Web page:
In a world where we’re constantly growing more aware of what’s in our food, a lot of things are still unknown. One of those things that’s not commonly known is what happens to saturated fat in the body. Saturated fats have a pretty bad rep. Most people link saturated fat to high cholesterol and clogged arteries. But this might not actually be the truth.
We don’t have to be so afraid of saturated fat. There are supposedly “good” and “bad” fats. Most people think that saturated fat is one of those bad fats.
Those who eat a low-fat diet may be surprised to see that a switch in their eating habits can actually decrease overall cholesterol and increase the amount of good, HDL cholesterol in our bodies.
One reason is that when we turn to things like “low fat” or “low calorie” options, manufacturers usually compensate by adding a lot of sugar and artificial stuff, and by reducing portion sizes drastically. We tend to eat more and make worse choices, because our body is craving the fat it isn’t getting.
There’s also been a wave of research, seemingly going ignored, that says that there is not enough evidence that saturated fat is linked to heart disease or stroke. Take the 2010 analysis by the American Journal of Clinical Nutrition, that’s actually composed of 21 individual studies all reiterating the same idea.
Our body needs fats, and not just “good” fats. Saturated fats actually do a lot for us. Certain saturated fats are needed for signaling and stabilizing processes in our body. Palmitic acid, which can be found in palm oil and animal and dairy products, is actually important for our health. Without this and other saturated fatty acids, growth factors in cells and organs aren’t properly aligned and processes, such as our adrenal “fight or flight” reaction, can’t be activated.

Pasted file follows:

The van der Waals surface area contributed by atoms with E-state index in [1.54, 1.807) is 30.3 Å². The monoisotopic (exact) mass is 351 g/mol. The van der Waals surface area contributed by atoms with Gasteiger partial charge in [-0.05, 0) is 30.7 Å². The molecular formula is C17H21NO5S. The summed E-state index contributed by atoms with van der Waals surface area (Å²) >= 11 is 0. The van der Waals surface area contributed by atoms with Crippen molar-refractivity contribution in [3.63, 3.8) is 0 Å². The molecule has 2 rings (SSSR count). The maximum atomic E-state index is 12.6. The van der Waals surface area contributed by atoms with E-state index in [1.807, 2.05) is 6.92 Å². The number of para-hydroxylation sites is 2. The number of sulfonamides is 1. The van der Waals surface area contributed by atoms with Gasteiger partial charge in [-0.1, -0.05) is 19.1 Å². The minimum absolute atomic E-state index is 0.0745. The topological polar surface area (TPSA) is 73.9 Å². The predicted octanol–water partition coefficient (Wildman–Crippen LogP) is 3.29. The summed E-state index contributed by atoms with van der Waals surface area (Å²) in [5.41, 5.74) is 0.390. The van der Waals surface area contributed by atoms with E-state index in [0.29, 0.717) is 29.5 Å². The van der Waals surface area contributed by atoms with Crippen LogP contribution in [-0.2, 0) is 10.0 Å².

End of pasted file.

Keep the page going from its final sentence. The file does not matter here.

Saturated fats are also good for the liver, protecting you against damages caused by alcohol and medications. One study even tested the effects of a high saturated fat diet as a treatment for alcoholic liver disease and found that it reversed the damage.
It’s especially important for college students, since saturated fats help with a healthy brain. The brain is already made up of mostly fat and cholesterol — about 60 percent. Reducing the amount of saturated fats in your diet means not letting your brain get the materials it needs to function properly. And, fun fact, human breast milk is high in saturated fat, which means we consume the most saturated facts when our brains are developing as babies.
Saturated fats are also associated with healthy lungs. In fact, the lungs are coated with a thin layer of a substance made up of entirely saturated acids, most of which is palmitic acid. Therefore, the body already is able to synthesize our saturated fat intake and put it to good use helping our lungs function, rather than just “clogging our arteries.”
Even a study done back in 1995 that examined the fat composition of clogged arteries showed that saturated fats didn’t make up the majority. Instead, it was the supposedly “good” fat, unsaturated.
The point is, there should be no “good” or “bad” fats. Our bodies need fat, and more often than not, people who eat more fat in their diets are relatively healthier. There’s no reason to be afraid of saturated fats, but like anything else in your diet, it requires balance.